and with appropriate PPE. Used wash water should be tested and disposed of properly. Analysis
    should be based on chemicals determined to be part of the lab site chemical inventory (developed as
    part of the preliminary assessment). With approval from the local publicly owned treatment works
    (POTW), it may be possible to discharge the wash water into the sanitary sewer.

    Colorado Department of Public Health and Environment July 2003
    Page 6
    Cleaning of porous materials that are not discarded will usually consist of vacuuming using a machine
    equipped with a HEPA filtration system, followed by hot water detergent scrubbing. Non-washable
    materials, such as lined curtains, that are not heavily contaminated can be steam-cleaned. In cases of
    mild to moderate contamination, pre-testing should not be necessary, if the cleanup protocol includes
    through detergent cleaning. If property owners wish to avoid cleaning or disposal of goods, pre-testing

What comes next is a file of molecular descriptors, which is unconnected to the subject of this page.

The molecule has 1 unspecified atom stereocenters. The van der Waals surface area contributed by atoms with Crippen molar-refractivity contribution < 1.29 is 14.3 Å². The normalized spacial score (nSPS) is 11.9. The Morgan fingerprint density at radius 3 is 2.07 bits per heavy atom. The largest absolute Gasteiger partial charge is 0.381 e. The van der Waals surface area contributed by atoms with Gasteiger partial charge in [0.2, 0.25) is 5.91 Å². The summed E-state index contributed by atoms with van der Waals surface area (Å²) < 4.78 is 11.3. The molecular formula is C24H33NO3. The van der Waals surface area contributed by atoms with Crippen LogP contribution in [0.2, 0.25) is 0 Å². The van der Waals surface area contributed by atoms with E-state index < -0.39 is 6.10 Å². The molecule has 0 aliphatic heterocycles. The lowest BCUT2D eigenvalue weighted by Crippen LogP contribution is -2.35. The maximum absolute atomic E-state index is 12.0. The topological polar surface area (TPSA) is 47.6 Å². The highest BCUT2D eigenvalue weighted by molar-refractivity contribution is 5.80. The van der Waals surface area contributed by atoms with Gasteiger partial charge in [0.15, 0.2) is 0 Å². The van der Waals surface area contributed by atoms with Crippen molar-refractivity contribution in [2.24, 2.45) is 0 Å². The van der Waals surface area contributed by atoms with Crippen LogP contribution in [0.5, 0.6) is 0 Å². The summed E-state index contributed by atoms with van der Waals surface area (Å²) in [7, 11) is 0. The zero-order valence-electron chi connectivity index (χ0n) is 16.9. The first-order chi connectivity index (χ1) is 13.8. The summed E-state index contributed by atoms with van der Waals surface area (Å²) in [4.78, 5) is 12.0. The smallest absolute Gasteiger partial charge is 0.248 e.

will generally be required. Depending on the material, a sample of fabric may need to be collected for
    laboratory analysis.
    Ventilation System
    Ventilation systems tend to collect fumes and dust and redistribute them throughout a structure. The
    vents, ductwork, filters and even the walls and ceilings near ventilation ducts can become
    contaminated. All air filters in the system should be replaced, vents should be removed and cleaned,
    the system’s ductwork should be cleaned, and surfaces near inlets and outlets should be cleaned.
    In motels, apartments, row-houses or other multiple-family dwellings, a ventilation system may serve